Three of the “Four Great Masters”

Topics: Genghis Khan, Painting, Ming Dynasty Pages: 6 (1966 words) Published: May 1, 2013
Three of the “Four Great Masters”

The period of the Yuan Dynasty in China saw an explosion in landscape painting. The reign of Kublai Khan (1260-1294) caused a large amount of the scholar class to leave the imperial court, meaning “amateur” artists began to show the skills of artists of the court. At this point four artists became known as the “Four Great Masters of the Yuan Dynasty” or “Four Great Masters of Landscape Painting”. These men were Huang Gongwang, Wu Zhen, Ni Zan and Wang Meng. Although all four were significant in Chinese painting, this paper will focus on the lives and works of Gongwang, Zan and Meng.

In order to understand the way that these men painted, it is important to know about the Yuan Dynasty itself. At the start of the Yuan Dynasty in 1279, China was under Mongol control. Although it was Genghis Khan who moved his men into China, it was his grandson, Kublai Khan who began the dynasty. The government was run by Mongols, but there was a strong attempt to rule in a Chinese fashion. This led to a less severe rule than China was used to, but it also caused the best scholars to found their own institutes of learning and disband from the royal court (Yuan).

Along with the lax government came problems, which eventually brought an end to the Yuan Dynasty in 1368. Excessive spending, especially on new canals and palaces, led to heavy taxing on Chinese citizens. In less than one hundred years, the Mongols caused China to become a highly impoverished nation. Before the fall of the Yuan Dynasty, the Mongols also lost much of their military training ability, which meant that when uprisings due to mass taxation began, it was difficult for the ruling class to fight back. Overall, the Mongols were fine with being removed from China, as it was no longer the wealthy nation it had been in 1279 (Yuan). All of the governmental issues during the Yuan period allowed artists of all types to have uncensored freedom. While poetry did not change much at this time, painting developed in a whole new way. The “Four Great Masters of the Yuan Dynasty” led China into a painting revolution. The oldest of the “Four Great Masters” was Huang Gongwang (also spelled Kung-wang). Born in 1269, Gongwang was adopted around the age of eight by a Mr. Haung, who educated him which led to a career in civil service (Cahill Hills, p. 85-86). After a brief stint in prison, and a period of Taoist devotion, Gongwang began to focus more on his painting. Throughout his life, Gongwang enjoyed drawing as a hobby, but it took until the year 1347 before he decided to not just paint, but teach followers about his skillful strokes (Cahill Three, p. 167). It was at this time he wrote an essay entitled “Secrets of Landscape Painting” which was published shortly after his death in 1354.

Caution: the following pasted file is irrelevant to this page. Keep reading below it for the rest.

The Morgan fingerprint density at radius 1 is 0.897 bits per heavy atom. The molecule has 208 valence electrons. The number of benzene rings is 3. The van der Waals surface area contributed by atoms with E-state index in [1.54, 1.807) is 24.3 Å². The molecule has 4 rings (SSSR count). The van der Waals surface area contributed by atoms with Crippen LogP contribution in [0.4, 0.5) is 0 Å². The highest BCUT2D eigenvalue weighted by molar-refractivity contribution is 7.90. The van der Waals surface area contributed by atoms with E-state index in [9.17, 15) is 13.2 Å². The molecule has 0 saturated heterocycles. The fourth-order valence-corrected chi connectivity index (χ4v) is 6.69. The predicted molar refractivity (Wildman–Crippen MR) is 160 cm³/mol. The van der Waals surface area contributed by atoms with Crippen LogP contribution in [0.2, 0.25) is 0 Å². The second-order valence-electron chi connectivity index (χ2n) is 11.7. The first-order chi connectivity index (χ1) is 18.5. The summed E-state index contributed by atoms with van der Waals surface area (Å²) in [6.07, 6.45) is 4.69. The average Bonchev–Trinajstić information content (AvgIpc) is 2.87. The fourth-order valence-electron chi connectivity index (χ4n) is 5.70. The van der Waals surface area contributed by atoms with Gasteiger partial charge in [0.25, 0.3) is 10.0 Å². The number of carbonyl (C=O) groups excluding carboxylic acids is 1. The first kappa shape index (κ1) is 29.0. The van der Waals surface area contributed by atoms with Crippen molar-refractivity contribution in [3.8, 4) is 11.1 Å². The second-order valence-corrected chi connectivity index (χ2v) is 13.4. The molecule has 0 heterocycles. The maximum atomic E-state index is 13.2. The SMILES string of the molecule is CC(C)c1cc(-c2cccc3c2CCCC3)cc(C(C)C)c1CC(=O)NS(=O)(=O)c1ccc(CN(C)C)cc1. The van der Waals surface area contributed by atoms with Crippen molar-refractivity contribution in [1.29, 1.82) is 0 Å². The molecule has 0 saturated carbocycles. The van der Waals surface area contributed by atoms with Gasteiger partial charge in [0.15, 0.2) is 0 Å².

Gongwang’s most famous work, Dwelling in the Fu-ch’un Mountains (Figure 1) measures 639.9 centimeters in length, or just less than 21 feet. This was sketched in one sitting, according to the inscription by Gongwang. The piece was then altered as he traveled through the mountains (Cahill Three, p. 168). Strangely, this scroll was ink on paper, rather than the popular ink on silk. Another of his scrolls, entitled The Stone Cliff at the

Pond of Heaven (Figure 2), is sizably smaller, but done in both black and light colored inks on silk.
The skill found in Gongwang’s work is often beautifully balanced. For example, in both scrolls there is softness seen in the mountains, while the trees are rigidly patterned and placed in linear clusters. There is also the use of colored ink, specifically a yellow one called umber, which Gongwang probably uses to show sunlight in Figure 2. His earlier works appear to absorb most of the space, while his final pieces, such as Dwelling in the Fu-ch’un Mountains, have vastly open skies and little calligraphic writing within the actual art of the piece (calligraphy is found at the very start of the scroll,...
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